Knee Osteoarthritis Treatments for Seniors Ferndale MI

This page provides useful content and local businesses that give access to Knee Osteoarthritis Treatments for Seniors in Ferndale, MI. You will find helpful, informative articles about Knee Osteoarthritis Treatments for Seniors, including "Seniors, Put Your Money Where Your Knee Is". You will also find local businesses that provide the products or services that you are looking for. Please scroll down to find the local resources in Ferndale, MI that will answer all of your questions about Knee Osteoarthritis Treatments for Seniors.

Steven W Meisterling, MD
Ferndale, MI
Specialties
Orthopedics
Gender
Male
Education
Medical School: Creighton Univ Sch Of Med, Omaha Ne 68178
Graduation Year: 2003

Data Provided By:
Gregory Paul Witkowski, MD
Ferndale, MI
Specialties
Orthopedics
Gender
Male
Education
Medical School: Wayne State Univ Sch Of Med, Detroit Mi 48201
Graduation Year: 2003

Data Provided By:
William Robert Sterba II, MD
Ferndale, MI
Specialties
Orthopedics
Gender
Male
Education
Medical School: Tulane Univ Sch Of Med, New Orleans La 70112
Graduation Year: 2000

Data Provided By:
Alice Mendelson, MD
(248) 586-9940
10475 Elgin Ave
Huntington Woods, MI
Specialties
Orthopedics
Gender
Male
Education
Graduation Year: 2007

Data Provided By:
Theodore J Fisher, MD
Royal Oak, MI
Specialties
Orthopedics
Gender
Male
Education
Medical School: Univ Of Il Coll Of Med, Chicago Il 60680
Graduation Year: 2001

Data Provided By:
Medardo Richard Maroto, MD
Ferndale, MI
Specialties
Orthopedics
Gender
Male
Education
Medical School: Wayne State Univ Sch Of Med, Detroit Mi 48201
Graduation Year: 2003

Data Provided By:
Ronald Barry Greene, MD
1520 Dover St
Ferndale, MI
Specialties
Orthopedics, Aerospace Medicine
Gender
Male
Education
Medical School: Temple Univ Sch Of Med, Philadelphia Pa 19140
Graduation Year: 1972
Hospital
Hospital: Graduate Hosp, Philadelphia, Pa
Group Practice: University Of PA Health Sys

Data Provided By:
Michael Hayden Boothby, MD
Royal Oak, MI
Specialties
Orthopedics
Gender
Male
Education
Medical School: Columbia Univ Coll Of Physicians And Surgeons, New York Ny 10032
Graduation Year: 2000

Data Provided By:
Alice Dimant, MD
Huntington Woods, MI
Specialties
Orthopedics
Gender
Female
Education
Medical School: The Hebrew Univ, Hadassah Med Sch, Jerusalem, Israel
Graduation Year: 1996

Data Provided By:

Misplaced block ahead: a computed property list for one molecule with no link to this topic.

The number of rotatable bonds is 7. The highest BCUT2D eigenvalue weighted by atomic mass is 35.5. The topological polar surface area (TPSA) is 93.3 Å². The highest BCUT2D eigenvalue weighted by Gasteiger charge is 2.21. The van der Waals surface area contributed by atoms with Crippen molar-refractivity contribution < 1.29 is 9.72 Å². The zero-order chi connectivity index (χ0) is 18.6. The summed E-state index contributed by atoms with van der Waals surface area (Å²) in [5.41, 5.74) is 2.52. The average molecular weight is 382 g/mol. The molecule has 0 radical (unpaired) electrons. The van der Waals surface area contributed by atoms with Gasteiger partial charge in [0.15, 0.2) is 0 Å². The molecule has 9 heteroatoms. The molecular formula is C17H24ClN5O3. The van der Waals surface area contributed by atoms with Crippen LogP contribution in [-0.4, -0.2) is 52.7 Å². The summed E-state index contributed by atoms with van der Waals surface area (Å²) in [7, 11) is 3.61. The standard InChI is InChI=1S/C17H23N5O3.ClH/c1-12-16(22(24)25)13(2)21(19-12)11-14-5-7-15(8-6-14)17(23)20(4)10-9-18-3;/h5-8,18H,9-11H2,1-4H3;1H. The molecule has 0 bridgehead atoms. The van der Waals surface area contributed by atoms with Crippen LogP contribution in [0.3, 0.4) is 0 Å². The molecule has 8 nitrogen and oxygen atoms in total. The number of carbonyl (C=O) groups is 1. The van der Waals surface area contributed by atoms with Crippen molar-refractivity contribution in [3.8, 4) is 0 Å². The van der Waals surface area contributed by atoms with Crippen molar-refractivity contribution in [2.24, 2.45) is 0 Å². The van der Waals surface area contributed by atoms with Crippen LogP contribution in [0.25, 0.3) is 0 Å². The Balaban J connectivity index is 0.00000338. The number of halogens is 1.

Daniel Bruce Cullan II, MD
Royal Oak, MI
Specialties
Orthopedics
Gender
Male
Education
Medical School: Creighton Univ Sch Of Med, Omaha Ne 68178
Graduation Year: 2000

Data Provided By:
Data Provided By:

Seniors, Put Your Money Where Your Knee Is

How FAST can you decide which is a more cost-effective treatment for knee osteoarthritis? To help answer this question, researchers designed a FAST study: the Fitness and Arthritis Seniors Trial.

Information about cost-effective treatment is needed to help identify the best treatments and, ideally, to lower costs of medical care. Calculating the benefits of preventive treatment is a challenge, especially when trying to decide the monetary value of less pain, better movement, or longer life. This study measured the benefits of various types of treatment for knee osteoarthritis (OA), along with the costs for each treatment.

After screening nearly 5000 people, the authors included 439 seniors in the study. Participants were randomly placed in one of three groups. One group did only aerobic exercise. Another did only resistance exercises. The third group served as a control group and received only education. To begin, participants completed a questionnaire about their knee condition. Then they were scored in their ability to do various daily activities, such as a six-minute walk, going up and down stairs, lifting and carrying, and getting into and out of a car. They also reported their pain levels.

The aerobic and resistance exercisers did their first three months of training in the clinic. They continued doing their program at home for another 15 months. Aerobic exercisers warmed up, walked, and then did a cool down for a total of 60 minutes, three times each week. People doing resistance exercises worked their major muscle groups using nine different strengthening exercises for the upper and lower body. The control group received monthly education classes for three months, each lasting 1.5 hours. A nurse contacted each person in the education group at regular intervals over the next 18 months.

The same questionnaire, scored tests, and pain reports were completed after the test period. The findings showed that costs were slightly less for resistance...

Click here to read the rest of this article from eOrthopod.com